Friday, March 31, 2006

First flight this year?

Weather looks good for this weekend and the first flight of the year. If you remember from last year, I moved the provision 8 503 from the MX over to the Phantom that I'm restoring, and I installed a 503 that I purchased from eBay and rebuilt. This was the first complete rebuild of a Rotax that I have done. I'm a technical person by trade, so I have a good bit of confidence in the job I have done, but there is always that uncertainty. I changed two bearings on the crank, but it is still old. No telling how many hours on it. Anyway, I've got about 2-3 hours on the engine and is seems to be performing satisfactorily but I still want to stay over familiar grounds and not out of reach of a suitable landing area. That is always a safe practice to follow as I'm sure most of us who have had an engine failure try to do.

I've recently seen a video online of a Phantom flier that had an engine out. The video can be seen at in the left hand column under "Engine out". I'm happy that the guy was OK, but he sure wasn't flying with his safety or the safety of others in mind.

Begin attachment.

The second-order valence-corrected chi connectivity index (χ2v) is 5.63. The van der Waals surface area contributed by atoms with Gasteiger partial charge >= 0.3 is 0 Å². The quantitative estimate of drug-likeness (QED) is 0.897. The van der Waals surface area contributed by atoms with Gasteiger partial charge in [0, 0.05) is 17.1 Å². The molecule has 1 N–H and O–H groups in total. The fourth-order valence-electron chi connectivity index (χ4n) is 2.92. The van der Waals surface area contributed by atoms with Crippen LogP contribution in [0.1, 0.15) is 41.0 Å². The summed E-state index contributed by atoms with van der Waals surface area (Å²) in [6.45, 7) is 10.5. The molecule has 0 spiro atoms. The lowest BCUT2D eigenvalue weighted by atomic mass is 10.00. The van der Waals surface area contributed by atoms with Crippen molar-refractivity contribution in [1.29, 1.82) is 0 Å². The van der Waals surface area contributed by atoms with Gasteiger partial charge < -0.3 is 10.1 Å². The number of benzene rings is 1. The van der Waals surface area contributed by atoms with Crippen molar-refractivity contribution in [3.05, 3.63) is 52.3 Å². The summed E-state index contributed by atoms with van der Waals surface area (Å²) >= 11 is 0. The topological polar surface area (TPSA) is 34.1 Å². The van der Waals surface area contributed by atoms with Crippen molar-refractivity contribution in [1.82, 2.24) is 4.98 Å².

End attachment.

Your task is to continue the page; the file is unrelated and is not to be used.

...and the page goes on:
Not to ramble or beat a dead horse into the ground, but the last engine failure I had was a "rebuilt" engine from a supposed "certified Rotax repair shop". This engine ran questionably from the beginning, but I was too inexperienced to realize it. It ran well for about 20 hours and I felt confident to make a 75 mile flight to my new hangar. To make a long story short, I had a seizure about 60 miles into the flight and made my second ever true dead stick landing in a pasture. The cause was a crank-end rod bearing failure. My point in all the rambling is that this can happen even on new engines with new crankshafts. It may be unlikely, but it can (and has) happened. One last statement and I'll get off the soap box: Fly as though your engine may quit at any time, because it may!


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